Ger and I were staying at an adorable Airbnb earlier this year in the outer banks: the Live Swell Avalon Bungalow. During our stay, we became enamored by the surf-style décor. Neither of us surf, but there is something about the mystique of those who live by the ocean, waiting for their next big wave, not caring so much about their next Zoom meeting, or deadline, but making just enough money so that they can get home, grab their surfboard, and head back to the beach. Now, that description may be false, a glamourized figment of my imagination, but it seems absolutely wonderful to me, and that is the picture I would like to continue imagining.
During our stay, not only did we enjoy the way that the bungalow was set-up, as a surfer’s paradise, but I started reading a coffee table book that was there, Surf Shack: Laid Back Living by the Water by Nina Freudenberger. I could not put this book down. I thumbed through it, admiring the low-key ambiance each “surf shack” exuded through the pages, and then at night, by the fire, read the stories of each of those who lived in their lovely little abodes by the water. Their lifestyles mimic our own- most live minimally, not concentrating as much on materialistic things, but moreso looking forward to their next adventure, either surfing the waters closest to their bedside, or indulging in what the ocean, or body of water has to offer them- living that surfer lifestyle.
When I left that beach bungalow, I immediately went out to purchase Freudenberger’s book. To date, it is the one book that I own, that I open at least twice/week, sometimes more, reading the same stories, over and over again. My favorite thing to do is to sit on our front porch on Saturday mornings, turning the pages, looking for more inspiration for not only that lifestyle, but the comfort that the coastal living experience allows. It presents a sort of calm and ease, the way that others enjoy soft classical music. It’s just good for my soul.
Nina’s book is divided into sections, according to the people and the homes she featured, ‘The Newbies,’ ‘The Seekers,’ ‘The Riders,’ and ‘The Lifers.’ We feel that our lives sort of follow this same path. When we downsized and sold our home, converting to a minimal lifestyle so we could live and experience bigger, we were ‘The Newbies.’ Then, we were ‘The Seekers’ as we continued to find the area that spoke to us, which of course, is by the ocean. ‘The Riders’ is the stage we are in now. We cultivate the lifestyle we want, but we are also trying to enjoy the ride, each moment that is presented to us, in the best way possible. One day, we will be ‘The Lifers’ and that will be one hell of an accomplishment.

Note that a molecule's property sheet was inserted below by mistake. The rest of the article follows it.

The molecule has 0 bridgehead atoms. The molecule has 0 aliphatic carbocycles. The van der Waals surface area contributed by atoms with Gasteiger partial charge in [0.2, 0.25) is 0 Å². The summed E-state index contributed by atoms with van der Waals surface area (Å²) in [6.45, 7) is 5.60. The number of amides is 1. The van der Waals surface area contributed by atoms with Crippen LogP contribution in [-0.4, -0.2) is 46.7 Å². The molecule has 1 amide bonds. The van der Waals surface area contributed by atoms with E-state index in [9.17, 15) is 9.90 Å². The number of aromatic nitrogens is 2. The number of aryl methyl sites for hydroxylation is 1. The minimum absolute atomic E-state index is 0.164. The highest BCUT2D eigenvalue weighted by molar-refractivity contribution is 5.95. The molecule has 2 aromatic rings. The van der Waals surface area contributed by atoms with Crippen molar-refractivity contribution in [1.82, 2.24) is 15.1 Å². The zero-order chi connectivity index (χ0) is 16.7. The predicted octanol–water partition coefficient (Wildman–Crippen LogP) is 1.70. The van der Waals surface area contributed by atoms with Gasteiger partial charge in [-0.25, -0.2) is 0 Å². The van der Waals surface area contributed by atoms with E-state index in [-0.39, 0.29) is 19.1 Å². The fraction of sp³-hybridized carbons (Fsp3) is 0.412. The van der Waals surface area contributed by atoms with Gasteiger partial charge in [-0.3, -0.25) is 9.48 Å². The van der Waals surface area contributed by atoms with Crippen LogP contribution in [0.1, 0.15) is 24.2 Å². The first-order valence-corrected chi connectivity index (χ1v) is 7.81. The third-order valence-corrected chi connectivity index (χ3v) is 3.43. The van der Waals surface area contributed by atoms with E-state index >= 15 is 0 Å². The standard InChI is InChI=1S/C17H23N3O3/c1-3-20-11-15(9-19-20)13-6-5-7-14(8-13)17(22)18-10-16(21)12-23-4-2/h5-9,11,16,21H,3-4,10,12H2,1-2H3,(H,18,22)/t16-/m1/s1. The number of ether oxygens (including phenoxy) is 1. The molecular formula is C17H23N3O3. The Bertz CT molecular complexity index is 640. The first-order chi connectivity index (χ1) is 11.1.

Here we are, now living that life that the book portrays with each of its dwellings. “Surf Shack” has become my bible of sorts, for not only our little bungalow by the sea, but our backyard oasis. Our backyard needed some work when we moved in, but we were up for the challenge. We knew a few things were important to us, (1) utilizing the outdoor space as a livable area since we love being outdoors and smelling the salt air, (2) a space to enjoy our fire pit, sitting beside it with Betty White, and (3) we wanted it to bring us a sense of surfer mentality- not so much by grabbing a board and making our best attempt at catching a wave, that would be hilarious to watch, but to remind us of what is important, and not important in our lives.
We used a longboard that my brother once used, as the focal point of the backyard. Once that found it’s home, propped by the back porch, we then hung Edison-style string lights a few times across the yard, from the house to the storage building that houses our lawnmower, yard tools, and NOTHING ELSE. We surely don’t need to accumulate stuff, simply because we have the room for it.
Next, we used pea gravel to surround the concrete block patio, and our firepit, so it is stationary, and safe. Fresh pine straw, seasonal plants and flowers, a patio palm, and a hibiscus plant adorns our minimal approach to a surfer’s backyard oasis. A necessary addition, were two tiki torches, filled with citronella oil, to keep the abnormal-sized Crystal Coast mosquitoes away.
Lastly, not as fitting to our minimalist lifestyle, but guess what, it brings joy and that is what matters, is our Caribbean-style directional signs, pointing to our favorite places across the nation, and world, since we have Paris, France on it.
With Covid, and our limited ability to travel, we have created this little spot, at our own surf shack, where we can sit, have a glass of wine, or bottle of beer, and enjoy the smell of the saltwater, the fresh air, the warmth of the fire, under a sky full of stars (and our string lights). Since we now live steps away from ocean water, we feel like those folks Freudenberger features in her book, and can relate to this new way of life as she so eloquently describes:
“All of a sudden everything I ever pictured a morning commute to be was turned inside out—it was untucked and wearing flip flops. No longer was I sharing a sidewalk with half-frantic business types speed-walking to their first meetings. Instead, morning after morning, I watched as my new neighbors meandered their way to the beach with surfboards strapped to bicycles, belted to cars, or tucked under arms. The contradiction was fascinating.”
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